Hiking in Pinnacles National Park

Where

Pinnacles national park is the newest addition to California’s list of national parks. It was previously a National Monument and only in January 2013 the ‘national park’ title was bestowed on it. Pinnacles is near the infamous San Andreas Fault, and the unique rock formations here are a result of volcanic eruptions eons ago.

The park has two entrances – east and west. We got in from the West entrance, paid a fee of $10 at the visitor station and drove 2 miles inside to reach the last parking lot, Chaparral. Beyond this point there are no vehicle roads further into the park. There are washroom facilities and a few picnic tables at this point.

Hiking in Pinnacles national park

So, this was our hike route: Chaparral–Balconies cave–High-peaks trail–Staircase–Juniper canyon trail–Chaparral parking lot

List of trails in the park can be found here.

From Chaparral we took the trail leading to Balconies caves, scrambled through the cave, walked by the Balconies cliffs, a dried-up creek, and then took the high-peaks trail. Total gain in elevation was about 1600 feet, and total distance we hiked was close to 9 miles (14.5kms).

At times you need to be on all fours inside Balconies caves. So carry a torch or a headlight; using mobile phones as a source of light can be a bad idea.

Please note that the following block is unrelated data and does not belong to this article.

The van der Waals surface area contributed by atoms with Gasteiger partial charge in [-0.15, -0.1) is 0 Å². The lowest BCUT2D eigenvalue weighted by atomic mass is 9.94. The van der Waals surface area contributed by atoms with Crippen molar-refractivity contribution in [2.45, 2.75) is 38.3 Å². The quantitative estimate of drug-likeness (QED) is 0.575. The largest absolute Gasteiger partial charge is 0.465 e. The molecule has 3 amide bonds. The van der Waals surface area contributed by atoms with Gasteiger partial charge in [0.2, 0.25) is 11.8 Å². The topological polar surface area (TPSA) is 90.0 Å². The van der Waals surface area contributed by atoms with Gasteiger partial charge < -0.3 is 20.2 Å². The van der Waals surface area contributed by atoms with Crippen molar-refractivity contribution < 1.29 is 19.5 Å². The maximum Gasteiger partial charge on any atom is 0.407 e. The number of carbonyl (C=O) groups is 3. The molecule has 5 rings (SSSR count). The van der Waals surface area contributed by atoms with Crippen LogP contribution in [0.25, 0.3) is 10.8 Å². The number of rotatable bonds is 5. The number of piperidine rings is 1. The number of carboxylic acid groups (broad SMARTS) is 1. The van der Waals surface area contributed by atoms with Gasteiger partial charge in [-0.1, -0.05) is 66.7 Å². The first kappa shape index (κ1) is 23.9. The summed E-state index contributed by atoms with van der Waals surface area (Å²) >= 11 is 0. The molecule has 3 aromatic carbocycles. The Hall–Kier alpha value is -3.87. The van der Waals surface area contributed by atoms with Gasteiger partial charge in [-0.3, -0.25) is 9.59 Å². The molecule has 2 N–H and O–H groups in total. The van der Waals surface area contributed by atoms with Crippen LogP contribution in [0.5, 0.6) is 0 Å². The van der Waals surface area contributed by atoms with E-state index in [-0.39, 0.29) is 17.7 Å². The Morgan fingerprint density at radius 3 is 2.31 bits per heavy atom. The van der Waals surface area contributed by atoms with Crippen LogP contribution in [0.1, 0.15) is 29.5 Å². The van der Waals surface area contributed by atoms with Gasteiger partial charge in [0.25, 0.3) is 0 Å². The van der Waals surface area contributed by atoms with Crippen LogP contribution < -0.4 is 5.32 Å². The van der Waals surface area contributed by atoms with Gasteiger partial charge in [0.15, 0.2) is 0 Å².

If you do not want to go through the cave, there is an alternate trail which goes around it.

Terrain is flat with shade all the way till the start of High peaks trail. From there, terrain is steep, mostly exposed with occasional shade, but views get better. Further, the trail leads to a climb called the ‘Staircase’ and then to a great viewpoint.
We took the Juniper Canyon trail back to Chaparral parking lot.

Pinnacles national park is home to California condor, which had almost become extinct in the wild in the 1980s. Through a captive breeding program they were re-introduced in the wild. We didn’t mange to see any condors during this hike, but we were told that beginning of the year, around February-March is the best time to spot them, when they return to the park to nest.

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